Eppler: Ranking the "Mission: Impossible" movies
The mission we've chosen to accept is to rank the first five "Mission: Impossible" movies
The "Mission: Impossible" movie series is one of the best current action series - consistently delivering the goods with style. Their success hinges on the star, Tom Cruise, with his charismatic performance and dedication to performing stunts he really has no business doing. He famously suffered a broken leg performing a stunt for the sixth movie in the series, "Fallout," which opens this weekend. The incident reportedly made the final cut of the film.
As the executive producer of this series, Cruise has been smart enough to work with some talented, unique filmmakers to create some memorable action sequences, even when the movies themselves might have been somewhat forgettable at times. But in this ranking of the first five movies in the series, even the one ranked at the bottom is still better than most action drek that makes it into theaters.
I've said I will watch as many of these "Mission: Impossible" movies as Cruise wants to make. At 56 years old, he shows no signs of slowing down. Hey, if Harrison Ford can come back as Indiana Jones at age 76, Cruise's stamina should keep us supplied with "Missions" for the next 40 years or more - right?
Here's my ranking of the movies so far:
5. "Mission: Impossible 2"
The sequel to the 1996 smash hit was a major departure in tone from the first. It was an over-the-top, empty-headed action movie rather than an intelligent spy thriller. Director Brian De Palma was replaced with veteran action director John Woo, who just had to bring his stupid doves to the proceedings.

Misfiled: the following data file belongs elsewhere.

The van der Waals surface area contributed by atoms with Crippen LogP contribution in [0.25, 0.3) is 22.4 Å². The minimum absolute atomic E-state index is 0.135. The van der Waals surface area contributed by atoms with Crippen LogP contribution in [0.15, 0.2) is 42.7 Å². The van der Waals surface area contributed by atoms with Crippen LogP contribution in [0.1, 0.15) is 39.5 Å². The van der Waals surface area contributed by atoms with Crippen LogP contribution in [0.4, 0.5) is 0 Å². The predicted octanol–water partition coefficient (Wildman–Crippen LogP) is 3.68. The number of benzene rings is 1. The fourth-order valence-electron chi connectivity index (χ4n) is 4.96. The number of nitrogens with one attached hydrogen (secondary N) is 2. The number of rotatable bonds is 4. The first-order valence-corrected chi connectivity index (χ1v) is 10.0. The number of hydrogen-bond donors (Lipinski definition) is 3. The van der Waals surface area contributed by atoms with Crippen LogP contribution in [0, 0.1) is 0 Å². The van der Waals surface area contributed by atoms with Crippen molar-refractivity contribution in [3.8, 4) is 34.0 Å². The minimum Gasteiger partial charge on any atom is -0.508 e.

Cruise's Ethan Hunt seemed superhuman, rather than mildly relatable (say nothing for his new rock star hair). The movie over-uses those tricky masks, and the action sequences are eye-rolling. The finale involves Cruise and the Bad Guy driving motorcycles at each other at full-speed, head-on, and crashing into each other with a bear hug. It's a sequence so nonsensical, Roger Moore's James Bond would scoff at it. Oh, and the "Mission" theme was re-imagined by Limp Bizkit. Yeah, forgot about that, didn't you?
But even with all these problems, I'll watch "M:I-2" if I ever pass by it channel surfing. It's fun in a way that it's fun to play with a dumb dog who keeps doing the only trick it knows over and over.
4. "Mission: Impossible: Rogue Nation"
I just re-watched the last movie in the series this week for the first time since I saw it in theaters in 2015. I'll confess I only remembered certain scenes rather than the details of the plot. And in the end, that's really all that sticks even after a second viewing. I thoroughly enjoyed it, though, as Director Christopher McQuarrie stages some of the series' most impressive action sequences (a motorcycle chase through Morocco and the fight at the Vienna Opera House are both stunners). It also contains one of the most amazing Cruise stunts - hanging on to the side of a plane as it takes off.
It all works so well that McQuarrie was asked to return for the sixth "Mission" movie - making him the first repeat director. "Rogue Nation" also contains the series' best female character by far in Ilsa Faust, played by Rebecca Ferguson.
3. "Mission: Impossible III"